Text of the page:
Advanced search

parental responsibility for ex's new b/f

(21 Posts)
balia Sun 16-Nov-14 17:16:09

A few weeks ago, DH's ex told him she wanted PR for her new b/f. I say new, as this is the first time DH has heard about him, but they may have been going out for ages.

Anyway, we've been looking into the legal side and it doesn't look like there is much chance of it - they aren't living together, for a start - but we are currently enjoying a pretty conflict-free settled time and DH is keen not to give her any reason to be difficult. He's thinking about whether it might be something he can live with in the future. I think it is a really bad idea, myself - anyone had any experience of anything like this?

Whereisegg Sun 16-Nov-14 17:18:34

As far as I know your dh would have to give up his pr in order for someone else to have them.
Is there a specific reason for this?
Does she want someone else to be able to take dc to the dr/school?
Do you live very far apart?

ArchangelGallic Sun 16-Nov-14 17:18:34

Sounds like a bad idea to me.
Are more than 2 parents allowed to have PR?

Maybe a few years down the line when he's shown to be a responsible parent and maintaining a stable relationship but not when it's so new.

balia Sun 16-Nov-14 17:36:21

We live 20 minutes away. DH plays a very active role in his DS's life, but had to fight very hard for the level of involvement he has, which is court ordered, w/end contact and half holidays, midweek tea. That has been the pattern for at least the last 7 years, except for the holiday bit which DH went back to court for a couple of years ago.

From what we can tell, she can go to court and ask for PR for her bf, and DH would not have to give up his. DH is really surprised that she is asking, it doesn't seem like her at all. When they were together (which was very briefly) she didn't want DH involved in her elder son's life at all. They've been apart for many years and she has only had 2 bf's in that time, neither have lasted and one was violent. She didn't live with either of them - but then she does have MH issues and doesn't like anyone going in her house. DSS is 12, so not in need of taking to school or anything. Seems most bizarre. she won't discuss it, either, so no idea if they have been in a stable relationship for any length of time, or anything about this person.

Whereisegg Sun 16-Nov-14 17:46:04

That does seem odd given the level of involvement from your dh and age of dss.

Whereisegg Sun 16-Nov-14 17:46:55

I think you should re-post in legal.

JorgiePorgie Sun 16-Nov-14 18:42:17

What are her reasons for wanting him to have PR? How valid are they? Is there really a need for him to have PR? I think it's highly strange she's asking your DH to give PR to somebody he's never even met. What were to happen if they split?

Personally I don't see the need when things can already be done if necessary and urgent in the absence of a parent.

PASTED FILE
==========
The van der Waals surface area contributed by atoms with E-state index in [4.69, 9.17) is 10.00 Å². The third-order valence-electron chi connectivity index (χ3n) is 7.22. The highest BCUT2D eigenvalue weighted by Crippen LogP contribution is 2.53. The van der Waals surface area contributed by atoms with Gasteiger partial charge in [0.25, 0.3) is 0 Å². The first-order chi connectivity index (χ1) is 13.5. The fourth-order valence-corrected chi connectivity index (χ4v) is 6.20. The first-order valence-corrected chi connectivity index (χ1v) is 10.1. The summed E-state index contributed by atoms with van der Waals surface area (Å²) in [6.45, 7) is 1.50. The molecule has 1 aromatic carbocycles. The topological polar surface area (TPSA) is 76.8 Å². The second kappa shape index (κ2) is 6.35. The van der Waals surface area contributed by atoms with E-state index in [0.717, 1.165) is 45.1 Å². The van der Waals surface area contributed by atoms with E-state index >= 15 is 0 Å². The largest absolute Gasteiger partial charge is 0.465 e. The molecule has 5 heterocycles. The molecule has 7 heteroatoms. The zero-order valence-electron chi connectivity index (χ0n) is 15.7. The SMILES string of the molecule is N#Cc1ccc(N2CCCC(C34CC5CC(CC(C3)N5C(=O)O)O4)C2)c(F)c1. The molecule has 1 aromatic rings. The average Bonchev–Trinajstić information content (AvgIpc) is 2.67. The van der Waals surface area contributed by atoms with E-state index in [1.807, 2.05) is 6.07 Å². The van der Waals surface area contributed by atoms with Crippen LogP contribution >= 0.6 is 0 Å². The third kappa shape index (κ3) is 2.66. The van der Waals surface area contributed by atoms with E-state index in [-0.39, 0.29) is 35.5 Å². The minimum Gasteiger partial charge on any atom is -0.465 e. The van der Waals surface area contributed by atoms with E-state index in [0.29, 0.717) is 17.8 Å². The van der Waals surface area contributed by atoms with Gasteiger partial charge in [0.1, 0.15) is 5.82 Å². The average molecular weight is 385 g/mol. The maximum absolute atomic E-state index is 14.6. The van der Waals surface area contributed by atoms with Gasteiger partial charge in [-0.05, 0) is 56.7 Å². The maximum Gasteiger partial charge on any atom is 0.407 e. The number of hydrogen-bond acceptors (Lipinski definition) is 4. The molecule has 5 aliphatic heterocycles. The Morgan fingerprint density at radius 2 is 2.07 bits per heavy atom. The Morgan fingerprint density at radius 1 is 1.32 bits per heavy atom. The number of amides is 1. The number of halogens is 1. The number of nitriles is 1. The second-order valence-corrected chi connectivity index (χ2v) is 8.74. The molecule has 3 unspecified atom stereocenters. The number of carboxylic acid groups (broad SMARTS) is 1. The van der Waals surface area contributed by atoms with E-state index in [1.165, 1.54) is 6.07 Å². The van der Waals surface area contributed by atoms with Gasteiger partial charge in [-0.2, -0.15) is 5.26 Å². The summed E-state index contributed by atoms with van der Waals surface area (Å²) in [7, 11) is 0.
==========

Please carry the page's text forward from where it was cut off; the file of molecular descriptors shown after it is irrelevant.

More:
WowGrowingUpSoQuickly Sun 16-Nov-14 18:49:46

My exH wanted it for his new wife. I refused and he threatened to pursue it through the courts. I took legal advice and my solicitor said unless I lived in another country or travelled away from home an awful lot there was no reason why the court would order it. He basically stood no chance of it being awarded to her.

Why would you want someone you don't know, to have responsibility for making decisions affecting the life of your child?

purpleroses Sun 16-Nov-14 19:23:19

You're right that your DH wouldn't have to give up any rights that he had in order for the new BF to have PR - it can be shared by 3 or more people. But unless the BF is caring for DSS for substantial periods of time when both his actual parents wouldn't be contactable, or doing a lot of day to day care like taking to the GP I can't see why it would be necessary.

balia Sun 16-Nov-14 21:26:33

I've been with DH for 10+ years and never needed PR - and never thought it was appropriate to ask for it, either.

She hasn't given any reasons, just said what she wants to happen. But that is fairly normal. Sometimes things make sense to her but not to other people, IYSWIM. I'm fairly confident that we're OK legally, in the sense that she is unlikely to be able to get it without DH's agreement. In fact she may not even be aware that she would need to apply to court even if he did agree.

I think DH wants to avoid conflict by saying something vague as in - maybe in the future, rather than a flat out no. It is possible that this is a pretext for a row that will (to her) justify denying contact - I simply can't think of any other explanation - this is so out of character otherwise. Unless she is under pressure somehow from the new bf?

chocolatemonster Mon 17-Nov-14 08:43:20

This seems so bizarre?

I can't even see how it would be beneficial to the child? As a step parent you can have a relationship with your stepchild and do things for them and with them without having PR.

I am a widow and even in that instance I have still never even considered giving my partner PR. It doesn't seem right.

In your case it would be undermining to your dh. Your dss has 2 loving parents even though they aren't together.

I think I would want to know the reasons why they feel it is needed and then reassess.

Stalequavers Mon 17-Nov-14 08:49:11

Absolutely not. You don't know this man from Adam. He could be influencing her/be abusive/controlling .

It would be a resounding no , why is your dh considering it just to keep peace? WEIRD